Investment Management

What is 'Investment Management'

Investment management is a generic term that most commonly refers to the buying and selling of investments within a portfolio. Investment management can also include banking and budgeting duties, as well as taxes. The term most often refers to portfolio management and the trading of securities to achieve a specific investment objective.

BREAKING DOWN 'Investment Management'

Investment management – also referred to as money management, portfolio management or private banking – covers the professional management of different securities and assets, such as bonds, shares, real estate and other securities. Proper investment management aims to meet particular investment goals for the benefit of the investors. These investors may be individual investors – referred to as private investors – who have built investment contracts with fund managers, or institutional investors who may be pension fund corporations, governments, educational establishments or insurance companies.

Investment management services provide asset allocation, financial statement analysis, stock selection, monitoring of existing investments and plan implementation.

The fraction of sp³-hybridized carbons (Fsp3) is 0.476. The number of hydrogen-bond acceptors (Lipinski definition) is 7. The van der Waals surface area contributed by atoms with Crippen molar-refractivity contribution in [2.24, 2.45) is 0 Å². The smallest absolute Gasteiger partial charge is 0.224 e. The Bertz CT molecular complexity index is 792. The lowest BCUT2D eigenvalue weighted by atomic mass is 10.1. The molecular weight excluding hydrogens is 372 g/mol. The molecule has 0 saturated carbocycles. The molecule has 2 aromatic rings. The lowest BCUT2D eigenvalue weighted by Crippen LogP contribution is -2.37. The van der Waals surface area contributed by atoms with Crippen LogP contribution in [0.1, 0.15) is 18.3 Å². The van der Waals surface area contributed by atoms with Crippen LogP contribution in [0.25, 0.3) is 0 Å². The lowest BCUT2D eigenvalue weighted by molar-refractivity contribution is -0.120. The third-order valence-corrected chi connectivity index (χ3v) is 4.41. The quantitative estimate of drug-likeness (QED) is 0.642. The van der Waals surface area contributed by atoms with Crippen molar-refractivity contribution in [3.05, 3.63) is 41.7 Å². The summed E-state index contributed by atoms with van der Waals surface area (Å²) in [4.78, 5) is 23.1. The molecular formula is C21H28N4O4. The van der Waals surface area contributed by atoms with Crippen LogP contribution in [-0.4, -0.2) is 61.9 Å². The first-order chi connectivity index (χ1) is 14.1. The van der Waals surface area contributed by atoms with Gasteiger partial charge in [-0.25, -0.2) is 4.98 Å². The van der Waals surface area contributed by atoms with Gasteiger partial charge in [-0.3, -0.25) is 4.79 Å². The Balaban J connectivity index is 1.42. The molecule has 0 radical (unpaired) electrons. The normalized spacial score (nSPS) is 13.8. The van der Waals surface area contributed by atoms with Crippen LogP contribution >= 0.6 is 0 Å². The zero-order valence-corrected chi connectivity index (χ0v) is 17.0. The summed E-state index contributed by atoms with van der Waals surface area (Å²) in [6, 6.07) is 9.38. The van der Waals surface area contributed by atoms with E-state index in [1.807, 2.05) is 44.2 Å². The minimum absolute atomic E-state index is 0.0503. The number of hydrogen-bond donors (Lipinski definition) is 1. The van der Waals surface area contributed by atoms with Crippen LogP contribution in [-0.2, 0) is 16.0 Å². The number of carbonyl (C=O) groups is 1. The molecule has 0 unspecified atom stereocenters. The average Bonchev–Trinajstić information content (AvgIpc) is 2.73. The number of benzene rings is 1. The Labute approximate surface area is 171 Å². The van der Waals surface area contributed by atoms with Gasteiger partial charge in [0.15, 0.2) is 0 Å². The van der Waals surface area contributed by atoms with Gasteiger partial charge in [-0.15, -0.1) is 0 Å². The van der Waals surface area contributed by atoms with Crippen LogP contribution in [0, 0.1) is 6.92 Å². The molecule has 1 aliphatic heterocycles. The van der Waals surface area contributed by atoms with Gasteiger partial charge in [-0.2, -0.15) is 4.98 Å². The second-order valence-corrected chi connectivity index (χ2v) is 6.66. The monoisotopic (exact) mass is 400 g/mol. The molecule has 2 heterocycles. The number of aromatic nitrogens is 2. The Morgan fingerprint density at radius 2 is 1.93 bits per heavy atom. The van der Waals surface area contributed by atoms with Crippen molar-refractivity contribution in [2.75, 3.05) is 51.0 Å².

The Investment Management Industry

Running an investment management business involves hiring professional managers, running individual assets and asset classes research, dealing, marketing, settlement, preparation of reports for clients, and internal auditing. Aside from hiring marketers who let the money in and training managers who direct the overall flow of investments, those who want to run investment management firms must also ensure they move within legislative and regulatory constraints, examine internal systems and controls, account for cash flow, and properly track record transactions and fund valuations.

Key Problems in Running an Investment Management Firm

Though the investment management industry may provide lucrative returns, there are also key problems that come with running an investment management firm.

The revenue of investment management firms are directly linked to the market's behavior. This means that the company's profits depend on market valuations. A major decline in asset prices can cause a fall in the firm's revenue, especially if the price fall is greater compared to company costs.

Also, clients may be impatient during hard times, and above-average fund performance may not be able to sustain clients' portfolios. This is why investment management firms must hire successful managers. However, these managers may be expensive and may be taken by other competitors.

Though some clients may look at the performance of individual investment managers, some look at the overall performance of the company, which means that the firm must hire successful, expensive investment managers for clients to trust the company with their money.

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